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The Goo Goo Dolls will take Philly by storm as the headliners of Wawa Welcome America’s free Fourth of July concert on the Ben Franklin Parkway. The rock band—known for such smash hits as “Iris,” “Name” and “Slide”—will release their long-awaited ninth studio album, “Something for the Rest of Us,” on Aug. 31. Singer, guitarist and principal songwriter Johnny Rzeznik talked music and Philly memories with Where Editor Karen Gross; for more info, visit googoodolls.com and welcomeamerica.com.

WHERE: Any thoughts about playing in the birthplace of the nation on Independence Day? JOHNNY RZEZNIK: I think it’s really cool. What better place to be on the Fourth of July?

WHERE: Have you spent any time here? Any favorite spots?
JR: My favorite part is down on South Street. There was this awesome pizza place, but they turned it into a Starbucks and I was crestfallen. And down the street there was this great furniture store; I bought a hand-carved table by a company called Sticks [sticks. com]. It’s painted crazy colors and really beautiful. I have a friend who just moved to Philadelphia and he writes me all the time saying, “You should move down here.”

WHERE: Did you try a Philly cheesesteak?
JR: No, I don’t eat cheese. But I did go to the Melrose Diner [1501 Snyder Ave., 215-467-6644]. That was classic. A friend of mine grew up in Philadelphia, and she said, “We gotta go to this place.” So we did, and it was fantastic.

WHERE: Any other memories?
JR: My biggest recollection is of Philly just being a very old city ... the roots of our nation are there, and there’s something so solid about it. And I love the people in Philly. You pretty much know where you stand with anybody you run into.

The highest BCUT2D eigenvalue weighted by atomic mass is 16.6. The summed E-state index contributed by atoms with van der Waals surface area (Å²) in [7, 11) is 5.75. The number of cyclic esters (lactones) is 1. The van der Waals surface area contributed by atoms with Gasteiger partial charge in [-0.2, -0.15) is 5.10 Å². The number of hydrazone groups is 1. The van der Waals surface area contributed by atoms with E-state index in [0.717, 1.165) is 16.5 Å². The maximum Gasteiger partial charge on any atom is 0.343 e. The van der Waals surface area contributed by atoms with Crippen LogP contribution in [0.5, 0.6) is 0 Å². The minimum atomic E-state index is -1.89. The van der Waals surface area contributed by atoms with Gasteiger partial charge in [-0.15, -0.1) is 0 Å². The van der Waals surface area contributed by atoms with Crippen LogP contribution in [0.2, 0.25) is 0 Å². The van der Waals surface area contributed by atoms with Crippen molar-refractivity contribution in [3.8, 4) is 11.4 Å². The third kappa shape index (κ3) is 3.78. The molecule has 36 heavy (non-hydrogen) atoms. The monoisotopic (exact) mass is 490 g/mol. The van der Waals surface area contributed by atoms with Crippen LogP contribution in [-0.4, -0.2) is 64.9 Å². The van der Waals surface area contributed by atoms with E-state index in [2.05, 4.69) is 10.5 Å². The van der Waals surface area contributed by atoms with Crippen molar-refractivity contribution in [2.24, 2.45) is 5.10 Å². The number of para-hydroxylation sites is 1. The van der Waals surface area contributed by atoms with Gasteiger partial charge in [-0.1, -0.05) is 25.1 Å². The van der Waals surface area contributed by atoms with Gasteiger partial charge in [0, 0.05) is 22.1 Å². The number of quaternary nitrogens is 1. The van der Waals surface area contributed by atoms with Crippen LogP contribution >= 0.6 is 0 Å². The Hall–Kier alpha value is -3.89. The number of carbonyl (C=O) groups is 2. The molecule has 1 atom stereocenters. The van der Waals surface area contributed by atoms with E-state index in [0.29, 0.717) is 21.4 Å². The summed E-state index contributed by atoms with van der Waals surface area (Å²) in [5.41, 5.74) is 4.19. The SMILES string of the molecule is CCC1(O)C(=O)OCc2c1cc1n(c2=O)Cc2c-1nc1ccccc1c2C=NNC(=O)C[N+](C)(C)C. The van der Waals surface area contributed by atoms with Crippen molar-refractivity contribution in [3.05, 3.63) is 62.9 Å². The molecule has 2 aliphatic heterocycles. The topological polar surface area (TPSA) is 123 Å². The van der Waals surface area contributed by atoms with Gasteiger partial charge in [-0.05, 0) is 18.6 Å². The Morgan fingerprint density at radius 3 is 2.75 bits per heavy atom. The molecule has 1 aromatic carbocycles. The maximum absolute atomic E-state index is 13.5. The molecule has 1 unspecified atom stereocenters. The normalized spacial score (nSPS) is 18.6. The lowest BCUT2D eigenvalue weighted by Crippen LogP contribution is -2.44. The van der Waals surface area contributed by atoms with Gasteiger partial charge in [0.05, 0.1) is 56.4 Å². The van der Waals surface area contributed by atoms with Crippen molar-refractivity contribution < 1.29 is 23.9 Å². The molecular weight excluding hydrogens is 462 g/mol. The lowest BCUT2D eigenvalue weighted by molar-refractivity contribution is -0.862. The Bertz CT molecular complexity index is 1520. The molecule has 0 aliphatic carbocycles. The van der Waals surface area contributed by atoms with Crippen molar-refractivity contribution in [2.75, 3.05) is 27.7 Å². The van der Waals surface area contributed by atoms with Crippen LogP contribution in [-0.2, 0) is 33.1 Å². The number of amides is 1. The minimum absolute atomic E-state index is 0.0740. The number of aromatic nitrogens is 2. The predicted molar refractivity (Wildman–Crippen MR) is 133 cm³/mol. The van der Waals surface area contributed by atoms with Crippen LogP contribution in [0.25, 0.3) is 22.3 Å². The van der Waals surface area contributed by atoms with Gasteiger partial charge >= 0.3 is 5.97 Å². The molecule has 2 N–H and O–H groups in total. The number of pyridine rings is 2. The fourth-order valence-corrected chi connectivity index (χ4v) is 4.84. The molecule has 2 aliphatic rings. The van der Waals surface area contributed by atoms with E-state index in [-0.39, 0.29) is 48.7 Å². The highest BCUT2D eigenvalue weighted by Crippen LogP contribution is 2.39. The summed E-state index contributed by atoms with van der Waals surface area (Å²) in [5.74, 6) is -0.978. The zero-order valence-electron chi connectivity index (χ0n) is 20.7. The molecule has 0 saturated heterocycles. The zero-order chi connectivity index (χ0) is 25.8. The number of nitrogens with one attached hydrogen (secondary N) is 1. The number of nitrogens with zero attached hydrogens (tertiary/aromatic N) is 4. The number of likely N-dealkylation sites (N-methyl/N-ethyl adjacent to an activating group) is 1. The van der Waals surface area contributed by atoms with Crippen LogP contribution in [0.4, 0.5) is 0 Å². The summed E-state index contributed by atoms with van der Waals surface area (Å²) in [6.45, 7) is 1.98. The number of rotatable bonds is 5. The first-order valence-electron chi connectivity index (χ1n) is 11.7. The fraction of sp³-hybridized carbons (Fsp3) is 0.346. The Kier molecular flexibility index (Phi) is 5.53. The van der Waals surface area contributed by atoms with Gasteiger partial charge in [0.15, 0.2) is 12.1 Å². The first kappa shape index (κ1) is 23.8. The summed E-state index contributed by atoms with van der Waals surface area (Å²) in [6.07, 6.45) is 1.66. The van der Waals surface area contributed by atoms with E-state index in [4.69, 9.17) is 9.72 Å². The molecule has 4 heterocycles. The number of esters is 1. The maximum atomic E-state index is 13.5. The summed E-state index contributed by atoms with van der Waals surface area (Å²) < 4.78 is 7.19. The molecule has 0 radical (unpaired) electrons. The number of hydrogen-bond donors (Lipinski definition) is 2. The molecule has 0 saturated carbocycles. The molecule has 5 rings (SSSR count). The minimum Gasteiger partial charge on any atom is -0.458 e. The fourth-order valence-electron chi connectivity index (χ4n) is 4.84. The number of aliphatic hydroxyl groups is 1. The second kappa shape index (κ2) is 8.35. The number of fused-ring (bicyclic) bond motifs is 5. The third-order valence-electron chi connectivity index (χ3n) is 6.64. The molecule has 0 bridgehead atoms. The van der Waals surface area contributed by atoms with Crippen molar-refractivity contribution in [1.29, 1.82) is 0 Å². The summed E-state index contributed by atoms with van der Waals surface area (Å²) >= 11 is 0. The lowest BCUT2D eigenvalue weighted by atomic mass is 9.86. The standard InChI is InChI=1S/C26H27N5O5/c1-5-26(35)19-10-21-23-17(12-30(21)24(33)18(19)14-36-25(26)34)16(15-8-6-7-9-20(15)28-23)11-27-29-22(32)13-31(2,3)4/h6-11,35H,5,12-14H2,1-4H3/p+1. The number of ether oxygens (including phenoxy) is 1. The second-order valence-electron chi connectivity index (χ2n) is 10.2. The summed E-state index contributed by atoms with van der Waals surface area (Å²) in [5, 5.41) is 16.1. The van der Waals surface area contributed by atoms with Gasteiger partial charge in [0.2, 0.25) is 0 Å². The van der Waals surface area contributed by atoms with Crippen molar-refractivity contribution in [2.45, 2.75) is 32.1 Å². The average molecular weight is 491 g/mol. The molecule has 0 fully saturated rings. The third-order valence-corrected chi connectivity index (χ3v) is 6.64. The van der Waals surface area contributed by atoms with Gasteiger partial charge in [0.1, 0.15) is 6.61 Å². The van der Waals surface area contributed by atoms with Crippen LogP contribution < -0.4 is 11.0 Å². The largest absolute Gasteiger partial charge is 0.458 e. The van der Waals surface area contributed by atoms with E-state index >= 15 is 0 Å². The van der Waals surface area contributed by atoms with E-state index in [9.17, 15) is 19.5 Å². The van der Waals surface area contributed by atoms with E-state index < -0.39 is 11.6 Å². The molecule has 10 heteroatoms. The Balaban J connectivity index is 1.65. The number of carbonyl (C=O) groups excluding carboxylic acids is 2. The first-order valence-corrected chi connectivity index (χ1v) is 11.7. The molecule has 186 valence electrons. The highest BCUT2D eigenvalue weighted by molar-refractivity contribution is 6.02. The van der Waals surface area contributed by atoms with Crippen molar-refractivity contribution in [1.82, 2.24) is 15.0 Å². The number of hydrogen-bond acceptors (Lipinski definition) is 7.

WHERE: In 2004, you performed a rainy Fourth of July concert in your hometown of Buffalo, N.Y.—captured in the DVD “Live in Buffalo.” Any other memorable Fourth of July shows?
JR: Hopefully this year, we won’t get a repeat of the weather in Buffalo! There was one we played—I think it was in Tampa, Fla.—that kind of turned into small riot during one of the bands before us. Someone lit a flare and threw it into the drummer’s bass drum and started his drum set on fire.

WHERE: Can you give me a preview of your new album “Something for the Rest of Us”?
JR: I like to write lyrics that you can leave open to interpretation, but on this album everything got a little more topical. The album turned out to be a commentary on the emotional state of where our country is, because we’re dealing with hard times. We’re fighting two wars and people are having a lot of difficulties. I have friends who have lost their homes and jobs.

WHERE: You’ve had a lot of success as a songwriter. How does your unique guitar style figure into the songwriting process?
JR: I wish I had a clever answer for that [laughs] ... I don’t know. I start to play and you start to just get a vibe for what you’re playing. It depends on what mood you wake up in. There’s so many variables. I like to look at writing songs the same way as building a cabinet or something. You sit there and you work with it and you screw it up and then you go back and pound it out a little bit more and walk away from it and come back.

WHERE: Are you self-taught?
JR: Yeah, I never took any lessons. I wrote a lot of the songs on this record on a piano. It made my brain think in a different way.

WHERE: I read that the Goo Goo Dolls formed in 1986.
JR: We started messing around in 1986 and played local clubs. And then we did our first tour in 1988, but we had to go back to our day jobs until 1995. We’ve been supporting ourselves as musicians since 1995; that’s a long life.

WHERE: Where did the name “Goo Goo Dolls” come from?
JR: It was an ad for a toy in the back of this really old detective magazine that we found. I’ve always regretted the name, but I’m not good at naming things. I’m terrible at naming songs.

WHERE: Actually, your hit song “Iris” doesn’t actually mention that name in the lyrics at all.
JR: It’s really funny. A few days before I actually had to come up with the name of the song, I was listening to a Smashing Pumpkins record and there was a song called “Bullet with Butterfly Wings.” I thought, “I have to come up with a clever, pretentious name.” And I was reading concert listings and there was a singer-songwriter named Iris Dement that was playing. I thought, “Iris: that’s such a pretty name.” And then I got the phone call asking the name of the song and I said “Iris.”

WHERE: Any advice for aspiring musicians?
JR: When I started out I wanted to be like the Replacements exactly, but you have to give yourself the chance to grow beyond your influences. Do your best to find your own voice.

Source: http://www.wheretraveler.com/classic/us/pa/philadelphia/tp/
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